Coaching can help university researchers at all levels. University researchers include all staff who undertake research and all research students. This is a diverse group of people, including PhD students, Postdoctoral Fellows, research-active Lecturers and Professors, and Research Institute Directors. Yet all these people can face some common challenges, due to the process of undertaking research.
Research can be exhilarating with many highs. For example, when you win that big grant or your research results support your theory. But there can also be substantial lows or challenges.
What might these ‘researcher challenges’ include?
• Concern about completing a thesis or funded research project on time because of multiple tasks.
• Lack of understanding of the pressures of research by senior colleagues, who perhaps have never been researchers.
• Loneliness. Especially in the humanities and social sciences, undertaking research is often a lone occupation.
• Rejection. This includes multiple rejections of funding applications and papers for publication. Although feedback should be supportive, it can feel harsh.
• Feeling that you are in the wrong job. This may be prompted by multiple setbacks, for example, grant rejections or experiment/study failures.
• Isolation due to being the only researcher in your area in your department, perhaps because you have recently moved institution.
While it is true that colleagues in universities may also face such (or similar) situations, I would argue that they are more commonly encountered by researchers.
What about other challenges?
Yes, researchers also encounter other challenges commonly brought to coaching. These may include:
• Having recently been appointed a Research Institute Director but having little prior leadership experience.
• Time management.
• Having difficult conversations.
• Preparing for a promotion interview.
• Being able to say ‘no’ (nicely).
What general skills can coaching provide?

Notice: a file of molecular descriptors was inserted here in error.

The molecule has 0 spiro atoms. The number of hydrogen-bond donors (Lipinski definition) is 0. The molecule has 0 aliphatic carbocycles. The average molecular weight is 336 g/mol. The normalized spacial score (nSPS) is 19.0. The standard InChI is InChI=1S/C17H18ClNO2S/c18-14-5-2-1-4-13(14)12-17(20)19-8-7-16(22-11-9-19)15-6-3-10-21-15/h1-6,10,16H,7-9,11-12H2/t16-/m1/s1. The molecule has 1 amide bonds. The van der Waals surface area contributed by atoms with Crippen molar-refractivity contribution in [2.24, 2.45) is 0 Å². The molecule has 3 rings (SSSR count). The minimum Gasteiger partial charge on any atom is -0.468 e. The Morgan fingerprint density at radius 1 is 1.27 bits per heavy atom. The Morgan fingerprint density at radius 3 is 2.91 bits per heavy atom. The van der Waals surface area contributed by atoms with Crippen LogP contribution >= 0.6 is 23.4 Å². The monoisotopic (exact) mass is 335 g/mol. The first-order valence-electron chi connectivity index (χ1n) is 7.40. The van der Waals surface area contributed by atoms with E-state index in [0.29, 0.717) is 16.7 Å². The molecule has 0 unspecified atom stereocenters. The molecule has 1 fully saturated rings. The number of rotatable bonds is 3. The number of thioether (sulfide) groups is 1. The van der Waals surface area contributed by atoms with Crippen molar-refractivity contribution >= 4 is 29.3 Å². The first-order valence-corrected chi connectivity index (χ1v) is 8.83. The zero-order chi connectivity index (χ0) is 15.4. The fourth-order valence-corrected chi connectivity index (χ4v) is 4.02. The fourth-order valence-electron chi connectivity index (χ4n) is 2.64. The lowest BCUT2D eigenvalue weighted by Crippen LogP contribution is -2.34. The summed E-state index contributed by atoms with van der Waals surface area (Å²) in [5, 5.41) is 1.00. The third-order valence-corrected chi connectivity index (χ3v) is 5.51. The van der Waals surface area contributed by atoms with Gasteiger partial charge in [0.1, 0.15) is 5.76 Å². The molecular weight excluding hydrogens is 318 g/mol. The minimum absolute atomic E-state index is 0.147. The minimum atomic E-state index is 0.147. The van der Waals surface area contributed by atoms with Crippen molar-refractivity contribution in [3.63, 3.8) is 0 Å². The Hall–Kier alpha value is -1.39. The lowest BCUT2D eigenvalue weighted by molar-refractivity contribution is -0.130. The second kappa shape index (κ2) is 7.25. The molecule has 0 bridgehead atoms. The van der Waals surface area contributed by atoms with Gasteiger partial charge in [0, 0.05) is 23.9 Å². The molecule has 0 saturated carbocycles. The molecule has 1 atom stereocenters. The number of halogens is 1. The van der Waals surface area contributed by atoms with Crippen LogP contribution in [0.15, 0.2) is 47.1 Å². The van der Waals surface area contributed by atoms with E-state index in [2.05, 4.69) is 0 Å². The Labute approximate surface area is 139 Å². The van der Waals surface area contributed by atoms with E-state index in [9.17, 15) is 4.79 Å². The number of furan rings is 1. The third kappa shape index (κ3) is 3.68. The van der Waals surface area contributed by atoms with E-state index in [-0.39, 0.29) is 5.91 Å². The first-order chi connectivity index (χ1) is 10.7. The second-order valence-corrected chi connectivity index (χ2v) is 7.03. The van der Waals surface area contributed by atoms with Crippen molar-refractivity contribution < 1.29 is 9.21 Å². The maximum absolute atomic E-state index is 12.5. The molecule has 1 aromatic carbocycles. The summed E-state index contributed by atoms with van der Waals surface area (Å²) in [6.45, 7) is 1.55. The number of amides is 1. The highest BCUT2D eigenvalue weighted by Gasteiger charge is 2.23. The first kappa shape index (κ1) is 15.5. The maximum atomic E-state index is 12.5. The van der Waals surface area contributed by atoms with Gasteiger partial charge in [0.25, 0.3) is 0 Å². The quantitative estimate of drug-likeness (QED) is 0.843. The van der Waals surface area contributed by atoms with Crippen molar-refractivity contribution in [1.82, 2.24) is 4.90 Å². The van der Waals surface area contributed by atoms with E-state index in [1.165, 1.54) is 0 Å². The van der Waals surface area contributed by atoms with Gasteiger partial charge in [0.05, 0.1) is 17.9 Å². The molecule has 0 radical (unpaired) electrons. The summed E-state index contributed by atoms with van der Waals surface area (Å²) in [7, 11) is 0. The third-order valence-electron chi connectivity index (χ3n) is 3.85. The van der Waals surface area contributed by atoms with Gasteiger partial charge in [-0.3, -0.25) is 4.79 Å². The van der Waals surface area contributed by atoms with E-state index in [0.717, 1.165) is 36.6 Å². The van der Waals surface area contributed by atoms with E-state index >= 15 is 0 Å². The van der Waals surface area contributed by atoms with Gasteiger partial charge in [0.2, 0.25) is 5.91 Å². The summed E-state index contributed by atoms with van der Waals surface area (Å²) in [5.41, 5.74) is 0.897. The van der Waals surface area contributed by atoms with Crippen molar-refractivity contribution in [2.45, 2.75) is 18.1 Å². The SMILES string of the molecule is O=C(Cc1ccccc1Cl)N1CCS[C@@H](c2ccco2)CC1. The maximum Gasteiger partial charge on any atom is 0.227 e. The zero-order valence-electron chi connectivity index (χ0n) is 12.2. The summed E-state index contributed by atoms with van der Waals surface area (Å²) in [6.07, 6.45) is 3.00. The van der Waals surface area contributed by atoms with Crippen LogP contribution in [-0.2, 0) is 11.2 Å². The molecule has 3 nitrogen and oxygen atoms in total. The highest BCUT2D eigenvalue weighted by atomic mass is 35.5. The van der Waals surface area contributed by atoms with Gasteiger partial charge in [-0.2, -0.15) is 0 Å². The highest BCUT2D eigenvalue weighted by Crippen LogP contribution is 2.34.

The answer to this is ‘many’ but I would highlight the following:
• Understanding the perspective of the other person.
• Critical reflection to increase self-awareness and awareness of the impact you may be having on others.
• Communication skills.
• Listening skills.
• Increased self-confidence.
When used, these general skills may help to make the workplace a happier place for people to thrive.
During a 35 year career in higher education, Jenny Ames led a productive research group, worked with people from a wide range of subject areas and collaborated with organisations from various sectors. She held the title of Professor at 6 universities, graduated ~25 PhD students and mentored ~25 contract researchers. Jenny was also a senior manager for 8 years. As Associate Dean and Assistant Pro Vice Chancellor, led on Research Impact at University level. In 2017 was she was made Founding Research Impact Lead for University Alliance.
Since 2017, Jenny has been Director of Jenny Ames Consulting Ltd. Working with universities in the area of Research Impact is an important part of her business. Jenny’s coaching practice focuses on university researchers and people in career transition. People in career transition may be wondering what to do next or they may have recently moved sector, organisation or job role. Jenny holds a Postgraduate Certificate in Coaching and Mentoring Practice from Oxford Brookes University. She is also a Member of the Association for Coaching (MAC). Jenny is also a facilitator on ‘Entrepreneurial Leaders’, a programme for senior university leaders run by the National Centre for Entrepreneurship in Education (NCEE).